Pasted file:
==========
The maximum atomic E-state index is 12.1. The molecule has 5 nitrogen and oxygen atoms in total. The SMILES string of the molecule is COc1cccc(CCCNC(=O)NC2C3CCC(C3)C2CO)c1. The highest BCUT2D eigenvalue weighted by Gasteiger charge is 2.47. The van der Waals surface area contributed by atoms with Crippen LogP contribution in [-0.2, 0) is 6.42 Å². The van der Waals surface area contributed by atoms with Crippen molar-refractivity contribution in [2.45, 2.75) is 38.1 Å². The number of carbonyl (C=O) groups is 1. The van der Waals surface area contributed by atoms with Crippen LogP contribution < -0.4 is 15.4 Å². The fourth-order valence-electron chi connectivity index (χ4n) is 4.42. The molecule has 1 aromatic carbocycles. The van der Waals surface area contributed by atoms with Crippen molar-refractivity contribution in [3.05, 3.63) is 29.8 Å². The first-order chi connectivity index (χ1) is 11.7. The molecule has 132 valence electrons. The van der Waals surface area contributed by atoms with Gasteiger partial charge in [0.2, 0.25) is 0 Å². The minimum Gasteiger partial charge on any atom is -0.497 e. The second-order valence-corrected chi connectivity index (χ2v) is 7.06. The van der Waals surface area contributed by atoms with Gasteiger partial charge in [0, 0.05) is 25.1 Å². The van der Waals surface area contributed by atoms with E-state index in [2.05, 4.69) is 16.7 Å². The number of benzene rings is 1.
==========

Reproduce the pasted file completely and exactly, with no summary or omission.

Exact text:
The maximum atomic E-state index is 12.1. The molecule has 5 nitrogen and oxygen atoms in total. The SMILES string of the molecule is COc1cccc(CCCNC(=O)NC2C3CCC(C3)C2CO)c1. The highest BCUT2D eigenvalue weighted by Gasteiger charge is 2.47. The van der Waals surface area contributed by atoms with Crippen LogP contribution in [-0.2, 0) is 6.42 Å². The van der Waals surface area contributed by atoms with Crippen molar-refractivity contribution in [2.45, 2.75) is 38.1 Å². The number of carbonyl (C=O) groups is 1. The van der Waals surface area contributed by atoms with Crippen LogP contribution < -0.4 is 15.4 Å². The fourth-order valence-electron chi connectivity index (χ4n) is 4.42. The molecule has 1 aromatic carbocycles. The van der Waals surface area contributed by atoms with Crippen molar-refractivity contribution in [3.05, 3.63) is 29.8 Å². The first-order chi connectivity index (χ1) is 11.7. The molecule has 132 valence electrons. The van der Waals surface area contributed by atoms with Gasteiger partial charge in [0.2, 0.25) is 0 Å². The minimum Gasteiger partial charge on any atom is -0.497 e. The second-order valence-corrected chi connectivity index (χ2v) is 7.06. The van der Waals surface area contributed by atoms with Gasteiger partial charge in [0, 0.05) is 25.1 Å². The van der Waals surface area contributed by atoms with E-state index in [2.05, 4.69) is 16.7 Å². The number of benzene rings is 1.